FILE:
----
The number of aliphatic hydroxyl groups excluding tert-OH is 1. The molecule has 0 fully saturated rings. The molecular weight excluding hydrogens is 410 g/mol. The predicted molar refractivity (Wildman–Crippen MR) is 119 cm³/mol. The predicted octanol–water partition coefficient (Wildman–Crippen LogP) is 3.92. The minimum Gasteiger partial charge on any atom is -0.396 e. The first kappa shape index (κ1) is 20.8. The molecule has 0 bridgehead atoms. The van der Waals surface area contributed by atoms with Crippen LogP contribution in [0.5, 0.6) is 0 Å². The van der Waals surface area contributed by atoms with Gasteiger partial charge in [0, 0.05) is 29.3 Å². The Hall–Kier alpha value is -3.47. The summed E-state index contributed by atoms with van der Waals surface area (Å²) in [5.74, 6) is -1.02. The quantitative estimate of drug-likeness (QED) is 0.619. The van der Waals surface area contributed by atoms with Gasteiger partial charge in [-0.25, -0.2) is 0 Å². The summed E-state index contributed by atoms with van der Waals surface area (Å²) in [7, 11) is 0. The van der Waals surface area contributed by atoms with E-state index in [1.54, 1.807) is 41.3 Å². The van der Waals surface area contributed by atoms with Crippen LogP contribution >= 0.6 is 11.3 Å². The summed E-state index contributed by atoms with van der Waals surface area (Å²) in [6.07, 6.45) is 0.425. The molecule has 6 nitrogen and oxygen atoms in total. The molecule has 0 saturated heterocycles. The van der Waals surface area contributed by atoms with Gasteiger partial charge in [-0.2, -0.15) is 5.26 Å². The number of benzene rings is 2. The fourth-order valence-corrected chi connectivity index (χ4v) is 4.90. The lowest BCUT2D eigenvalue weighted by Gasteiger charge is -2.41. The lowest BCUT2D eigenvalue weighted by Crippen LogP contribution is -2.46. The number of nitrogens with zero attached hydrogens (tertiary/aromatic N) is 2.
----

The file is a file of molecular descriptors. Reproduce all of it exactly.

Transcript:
The number of aliphatic hydroxyl groups excluding tert-OH is 1. The molecule has 0 fully saturated rings. The molecular weight excluding hydrogens is 410 g/mol. The predicted molar refractivity (Wildman–Crippen MR) is 119 cm³/mol. The predicted octanol–water partition coefficient (Wildman–Crippen LogP) is 3.92. The minimum Gasteiger partial charge on any atom is -0.396 e. The first kappa shape index (κ1) is 20.8. The molecule has 0 bridgehead atoms. The van der Waals surface area contributed by atoms with Crippen LogP contribution in [0.5, 0.6) is 0 Å². The van der Waals surface area contributed by atoms with Gasteiger partial charge in [0, 0.05) is 29.3 Å². The Hall–Kier alpha value is -3.47. The summed E-state index contributed by atoms with van der Waals surface area (Å²) in [5.74, 6) is -1.02. The quantitative estimate of drug-likeness (QED) is 0.619. The van der Waals surface area contributed by atoms with Gasteiger partial charge in [-0.25, -0.2) is 0 Å². The summed E-state index contributed by atoms with van der Waals surface area (Å²) in [7, 11) is 0. The van der Waals surface area contributed by atoms with E-state index in [1.54, 1.807) is 41.3 Å². The van der Waals surface area contributed by atoms with Crippen LogP contribution >= 0.6 is 11.3 Å². The summed E-state index contributed by atoms with van der Waals surface area (Å²) in [6.07, 6.45) is 0.425. The molecule has 6 nitrogen and oxygen atoms in total. The molecule has 0 saturated heterocycles. The van der Waals surface area contributed by atoms with Gasteiger partial charge in [-0.2, -0.15) is 5.26 Å². The number of benzene rings is 2. The fourth-order valence-corrected chi connectivity index (χ4v) is 4.90. The lowest BCUT2D eigenvalue weighted by Gasteiger charge is -2.41. The lowest BCUT2D eigenvalue weighted by Crippen LogP contribution is -2.46. The number of nitrogens with zero attached hydrogens (tertiary/aromatic N) is 2.